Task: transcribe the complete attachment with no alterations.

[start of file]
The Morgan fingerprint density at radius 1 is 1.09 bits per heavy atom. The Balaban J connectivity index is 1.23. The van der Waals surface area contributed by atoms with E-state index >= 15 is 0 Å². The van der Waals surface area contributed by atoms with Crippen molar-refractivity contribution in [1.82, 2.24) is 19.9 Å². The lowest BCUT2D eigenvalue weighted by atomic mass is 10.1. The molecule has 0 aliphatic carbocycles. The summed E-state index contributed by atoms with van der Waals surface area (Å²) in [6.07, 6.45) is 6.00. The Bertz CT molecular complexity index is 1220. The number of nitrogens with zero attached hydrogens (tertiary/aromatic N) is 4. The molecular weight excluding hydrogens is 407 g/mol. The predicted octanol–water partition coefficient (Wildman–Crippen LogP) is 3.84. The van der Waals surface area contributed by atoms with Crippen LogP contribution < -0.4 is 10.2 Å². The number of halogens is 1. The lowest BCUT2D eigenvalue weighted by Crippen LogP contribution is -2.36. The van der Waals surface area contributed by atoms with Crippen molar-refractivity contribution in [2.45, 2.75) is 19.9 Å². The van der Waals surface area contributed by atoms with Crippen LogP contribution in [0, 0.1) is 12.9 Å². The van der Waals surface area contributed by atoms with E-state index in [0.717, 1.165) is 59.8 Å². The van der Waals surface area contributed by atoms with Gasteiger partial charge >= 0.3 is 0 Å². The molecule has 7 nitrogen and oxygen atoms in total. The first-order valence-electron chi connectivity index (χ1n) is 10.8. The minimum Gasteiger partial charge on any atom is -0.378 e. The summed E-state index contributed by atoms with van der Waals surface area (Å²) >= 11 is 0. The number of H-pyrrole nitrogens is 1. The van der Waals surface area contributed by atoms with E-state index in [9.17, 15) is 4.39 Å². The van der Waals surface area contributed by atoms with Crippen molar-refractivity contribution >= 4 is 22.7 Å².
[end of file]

The Morgan fingerprint density at radius 1 is 1.09 bits per heavy atom. The Balaban J connectivity index is 1.23. The van der Waals surface area contributed by atoms with E-state index >= 15 is 0 Å². The van der Waals surface area contributed by atoms with Crippen molar-refractivity contribution in [1.82, 2.24) is 19.9 Å². The lowest BCUT2D eigenvalue weighted by atomic mass is 10.1. The molecule has 0 aliphatic carbocycles. The summed E-state index contributed by atoms with van der Waals surface area (Å²) in [6.07, 6.45) is 6.00. The Bertz CT molecular complexity index is 1220. The number of nitrogens with zero attached hydrogens (tertiary/aromatic N) is 4. The molecular weight excluding hydrogens is 407 g/mol. The predicted octanol–water partition coefficient (Wildman–Crippen LogP) is 3.84. The van der Waals surface area contributed by atoms with Crippen LogP contribution < -0.4 is 10.2 Å². The number of halogens is 1. The lowest BCUT2D eigenvalue weighted by Crippen LogP contribution is -2.36. The van der Waals surface area contributed by atoms with Crippen molar-refractivity contribution in [2.45, 2.75) is 19.9 Å². The van der Waals surface area contributed by atoms with Crippen LogP contribution in [0, 0.1) is 12.9 Å². The van der Waals surface area contributed by atoms with E-state index in [0.717, 1.165) is 59.8 Å². The van der Waals surface area contributed by atoms with Gasteiger partial charge >= 0.3 is 0 Å². The molecule has 7 nitrogen and oxygen atoms in total. The first-order valence-electron chi connectivity index (χ1n) is 10.8. The minimum Gasteiger partial charge on any atom is -0.378 e. The summed E-state index contributed by atoms with van der Waals surface area (Å²) >= 11 is 0. The number of H-pyrrole nitrogens is 1. The van der Waals surface area contributed by atoms with E-state index in [9.17, 15) is 4.39 Å². The van der Waals surface area contributed by atoms with Crippen molar-refractivity contribution >= 4 is 22.7 Å².